Background on Deferred Action for Childhood Arrivals (DACA)August 9, 2017
What is DACA and what is its current status?
DACA is a temporary program that allows certain undocumented immigrants who came to the U.S. before they were 16 years old and were 30 or younger as of June 2012 to apply for a two-year reprieve from deportation and a work permit which is renewable every two years. Almost 800,000 young people have received DACA. Several hundred thousand more people are eligible or will age into the program. This program was created by former President Obama – not Congress – which means that President Trump may attempt to end the program without Congressional action.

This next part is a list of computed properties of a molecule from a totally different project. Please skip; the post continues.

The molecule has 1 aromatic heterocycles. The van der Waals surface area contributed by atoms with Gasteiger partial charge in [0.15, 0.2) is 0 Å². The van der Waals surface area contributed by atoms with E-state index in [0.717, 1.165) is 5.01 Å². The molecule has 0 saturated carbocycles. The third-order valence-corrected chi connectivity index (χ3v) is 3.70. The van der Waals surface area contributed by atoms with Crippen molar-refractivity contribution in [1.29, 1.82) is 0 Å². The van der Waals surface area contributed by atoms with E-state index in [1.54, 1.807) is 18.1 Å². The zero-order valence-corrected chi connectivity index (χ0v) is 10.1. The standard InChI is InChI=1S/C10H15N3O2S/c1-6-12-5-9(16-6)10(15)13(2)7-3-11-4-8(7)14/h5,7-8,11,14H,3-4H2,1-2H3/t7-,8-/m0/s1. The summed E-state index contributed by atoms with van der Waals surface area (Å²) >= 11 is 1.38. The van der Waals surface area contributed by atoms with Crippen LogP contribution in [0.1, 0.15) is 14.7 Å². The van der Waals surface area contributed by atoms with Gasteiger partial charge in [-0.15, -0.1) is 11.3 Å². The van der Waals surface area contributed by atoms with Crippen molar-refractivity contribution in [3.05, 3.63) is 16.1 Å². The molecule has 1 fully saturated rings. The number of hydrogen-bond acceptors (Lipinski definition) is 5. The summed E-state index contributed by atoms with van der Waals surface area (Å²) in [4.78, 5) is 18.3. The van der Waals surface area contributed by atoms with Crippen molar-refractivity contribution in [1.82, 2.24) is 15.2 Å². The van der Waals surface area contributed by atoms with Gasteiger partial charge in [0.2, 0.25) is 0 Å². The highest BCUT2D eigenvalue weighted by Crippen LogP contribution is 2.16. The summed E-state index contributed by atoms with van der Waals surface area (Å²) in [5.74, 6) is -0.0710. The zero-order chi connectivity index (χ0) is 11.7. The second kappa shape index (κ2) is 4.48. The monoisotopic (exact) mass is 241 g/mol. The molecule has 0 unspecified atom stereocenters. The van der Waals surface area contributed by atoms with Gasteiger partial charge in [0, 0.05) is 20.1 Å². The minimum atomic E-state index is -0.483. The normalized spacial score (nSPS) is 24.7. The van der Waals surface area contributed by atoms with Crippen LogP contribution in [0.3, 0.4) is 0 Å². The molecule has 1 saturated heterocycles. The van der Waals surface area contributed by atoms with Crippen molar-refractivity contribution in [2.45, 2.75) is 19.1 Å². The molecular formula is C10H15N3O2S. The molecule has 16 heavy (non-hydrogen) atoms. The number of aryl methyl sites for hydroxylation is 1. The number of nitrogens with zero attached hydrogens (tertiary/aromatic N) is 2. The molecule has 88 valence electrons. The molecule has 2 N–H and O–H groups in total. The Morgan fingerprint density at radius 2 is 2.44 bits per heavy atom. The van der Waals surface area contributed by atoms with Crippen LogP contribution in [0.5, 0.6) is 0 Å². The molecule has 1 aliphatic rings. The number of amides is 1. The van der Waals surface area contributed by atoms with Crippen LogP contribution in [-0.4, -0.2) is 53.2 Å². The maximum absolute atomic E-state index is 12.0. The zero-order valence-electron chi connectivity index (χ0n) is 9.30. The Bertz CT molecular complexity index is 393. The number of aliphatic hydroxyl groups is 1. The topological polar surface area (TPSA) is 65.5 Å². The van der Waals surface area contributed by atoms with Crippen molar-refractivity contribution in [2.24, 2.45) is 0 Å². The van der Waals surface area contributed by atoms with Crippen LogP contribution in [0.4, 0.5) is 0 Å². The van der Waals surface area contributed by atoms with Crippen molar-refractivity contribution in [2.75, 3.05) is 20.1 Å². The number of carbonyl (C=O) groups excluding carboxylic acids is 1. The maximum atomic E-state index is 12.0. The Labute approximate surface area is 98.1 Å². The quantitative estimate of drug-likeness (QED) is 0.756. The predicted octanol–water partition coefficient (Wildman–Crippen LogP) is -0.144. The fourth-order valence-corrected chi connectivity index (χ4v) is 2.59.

However, Congress could choose to take action to defend DACA recipients by:
- Urging President Trump to defend DACA, and
- Passing legislation that would place DACA-eligible people on a path to citizenship.
Revoking DACA would mean that DACA recipients would lose their work authorization, lose their jobs, and many would lose their driver’s licenses and be at risk of losing school funding, homes, and vehicles. They would also be subject to deportation. This is particularly concerning since these immigrants have affirmatively come forward to the government in good faith, admitted they are undocumented, and provided their addresses and contact information to the Federal government.
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